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I have a general square matrix [[1,1,0],[1,1,0],[0,0,0]] (the element is on a binary field--Galois Fields) I want to find the rank of this matrix (like the function: np.linalg.matrix_rank). How can I describe this process using gurobi?

Due to the elements in the matrix being related to the variables in gurobi model, I can't use the function of Numpy directly.

I tried asking a question in the Gurobi community before and got a small model that worked. This model has an objective function to get the rank.

When I embedded it in my original big model (which already has an objective function), the original model affected the optimization process of the rank-finding process. That is, in this multi-objective optimization problem, the rank is always wrong.

This would render the entire model unusable since the rank should be a deterministic property of the matrix. But now because the optimization process can't get the best, the rank property becomes uncertain.

My original goal was to maximize a "GObj" that is >= 0. If this value equals 1, it means the model has a solution. In the big model, the rank is required several times (several rank-finding processes are also related to each other).

For the rank process to be optimal, I tried to adjust the priority of the object, but even though I set the priority of the rank-finding very high, I still got a lot of wrong ranks. Similarly, I try not to optimize the "GObj", just limit it to >=1 so that the model can have a solution. I still got a lot of wrong ranks. I also tried to make a lot of small adjustments, but nothing worked.

I think an easy-to-understand solution is to figure out how to describe the process of finding the rank of matrix without objective function. So how can I describe it without objective function?

If I don't change the way the rank is found, how can the modeling be done so that the rank-finding procedure is optimal while maximizing "GObj"?

To describe my problem in detail, I wrote a demo and uploaded it to Github: https://github.com/wenny-kiki/test_math

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1 Answer 1

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In theory we can use the fact that rank = the number of non-zero singular values in a singular value decomposition (SVD).

import gurobipy as gp
import numpy as np

m = gp.Model()

p,q = 4,3 # as an example, overwritten for testing

# The matrix we want to calculate rank of
M = m.addMVar((p,q), lb=-float("inf"), name="M")

# # uncomment the following lines for testing
# A = np.random.randint(-2,2, size=(p,q))
# m.addConstr(M == A)

U = m.addMVar((p,p), lb=-float("inf"), name="U")

ub = np.zeros((p,q))
np.fill_diagonal(ub, np.inf)
lb = np.zeros((p,q))
np.fill_diagonal(lb, -np.inf)
S = m.addMVar((p,q), lb=lb, ub=ub, name="S")

V = m.addMVar((q,q), lb=-float("inf"), name="V")

m.addConstr([email protected] == np.eye(p))
m.addConstr([email protected] == np.eye(q))

aux = m.addMVar((p,q), lb=-float("inf"), name="aux")
m.addConstr(U@S == aux)
m.addConstr(aux@V == M)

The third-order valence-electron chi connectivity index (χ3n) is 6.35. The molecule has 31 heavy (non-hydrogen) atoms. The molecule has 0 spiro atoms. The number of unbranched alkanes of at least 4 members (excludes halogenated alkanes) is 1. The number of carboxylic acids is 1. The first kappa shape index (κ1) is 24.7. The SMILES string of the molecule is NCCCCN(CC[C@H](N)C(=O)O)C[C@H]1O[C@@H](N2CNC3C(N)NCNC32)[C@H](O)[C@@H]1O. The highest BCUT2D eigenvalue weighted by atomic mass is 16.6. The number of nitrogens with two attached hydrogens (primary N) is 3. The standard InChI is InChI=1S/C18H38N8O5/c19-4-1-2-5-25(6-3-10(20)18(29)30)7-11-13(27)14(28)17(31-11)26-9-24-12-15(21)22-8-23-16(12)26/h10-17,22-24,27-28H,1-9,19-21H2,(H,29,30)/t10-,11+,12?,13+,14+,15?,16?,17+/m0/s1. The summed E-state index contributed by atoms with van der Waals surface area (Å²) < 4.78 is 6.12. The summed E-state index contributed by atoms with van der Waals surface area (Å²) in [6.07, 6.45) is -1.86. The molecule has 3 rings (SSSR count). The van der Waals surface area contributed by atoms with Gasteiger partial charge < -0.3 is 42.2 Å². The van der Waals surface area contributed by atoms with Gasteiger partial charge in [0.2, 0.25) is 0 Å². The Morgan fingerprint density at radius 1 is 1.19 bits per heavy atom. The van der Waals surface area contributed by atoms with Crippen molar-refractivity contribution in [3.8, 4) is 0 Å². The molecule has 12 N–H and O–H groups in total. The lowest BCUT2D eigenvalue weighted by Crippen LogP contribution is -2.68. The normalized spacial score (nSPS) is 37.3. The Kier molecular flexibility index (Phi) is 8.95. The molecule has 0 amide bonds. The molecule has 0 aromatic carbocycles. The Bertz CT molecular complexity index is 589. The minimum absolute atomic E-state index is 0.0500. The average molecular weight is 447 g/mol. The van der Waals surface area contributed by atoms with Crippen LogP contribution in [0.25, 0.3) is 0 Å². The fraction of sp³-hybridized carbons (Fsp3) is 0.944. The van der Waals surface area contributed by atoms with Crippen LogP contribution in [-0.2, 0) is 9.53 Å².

nzpos = m.addVars(min(p,q), vtype="B")
nzneg = m.addVars(min(p,q), vtype="B")
for i in range(min(p,q)):
    m.addConstr((nzpos[i]==1)>>(S[i,i] >= 0.0001))
    m.addConstr((nzpos[i]==0)>>(S[i,i] <= 0.00009))
    m.addConstr((nzneg[i]==1)>>(S[i,i] <= -0.0001))
    m.addConstr((nzneg[i]==0)>>(S[i,i] >= -0.00009))

rank = m.addVar()
m.addConstr(rank == nzpos.sum() + nzneg.sum())
m.optimize()

In practice this is not going to work though, and Gurobi will complain that "Model contains variables with very large bounds participating in product terms". We can introduce bounds on U (and V) but in doing so requires $UU^T = I$ to be replaced with $UU^T = aI$ for some non-zero scalar $a$ (and similarly for V). What you get is a model which will probably only be solvable for tiny matrices - not to mention be prone to numerical issues and hence incorrect results.

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  • $\begingroup$ This is a nice direction to try.I tried to run the code with a 3 x 3 square, and it took too long to run. I can't even get the run result to test if it's correct. $\endgroup$
    – wenny
    Apr 7 at 7:42
  • $\begingroup$ I think fortunately this is actually possible in theory.I wonder if restricting the process to the binary field would make the model easier?I set the variables as follows,but the running result shows that there is no solution,I don't know what's wrong with that?Thanks for your answer! ``` M = m.addMVar((p, q), vtype="B", name="M") U = m.addMVar((p, p), vtype="B", name="U") modulo_U = m.addMVar((p, p), lb=-5, ub=5, vtype="I", name="modulo_U") m.addConstr(U @ U.T == np.eye(p) + 2*modulo_U) m.addConstr(V @ V.T == np.eye(q) + 2*modulo_V) ``` $\endgroup$
    – wenny
    Apr 7 at 8:03
  • $\begingroup$ Not sure whether the SVD result translates to the binary field or not. Maybe ask in math.stackexchange? $\endgroup$
    – Riley
    Apr 7 at 11:47
  • $\begingroup$ Thanks. I'll try. I searched the web and asked chatgpt before trying to modify the code you gave. chatgpt says SVD works on binary field, but I'm really not sure yet. $\endgroup$
    – wenny
    Apr 8 at 5:26
  • $\begingroup$ Also, I had tried to modify the code to include bounds on the matrices which are multiplied together, which requires a few auxiliary MVars and constraints to be introduced as I alluded to, and it did help. I seemed to be able to get the rank for 3x3 matrices without too much trouble, but sizes like 5x5 seemed to struggle. $\endgroup$
    – Riley
    Apr 8 at 12:39

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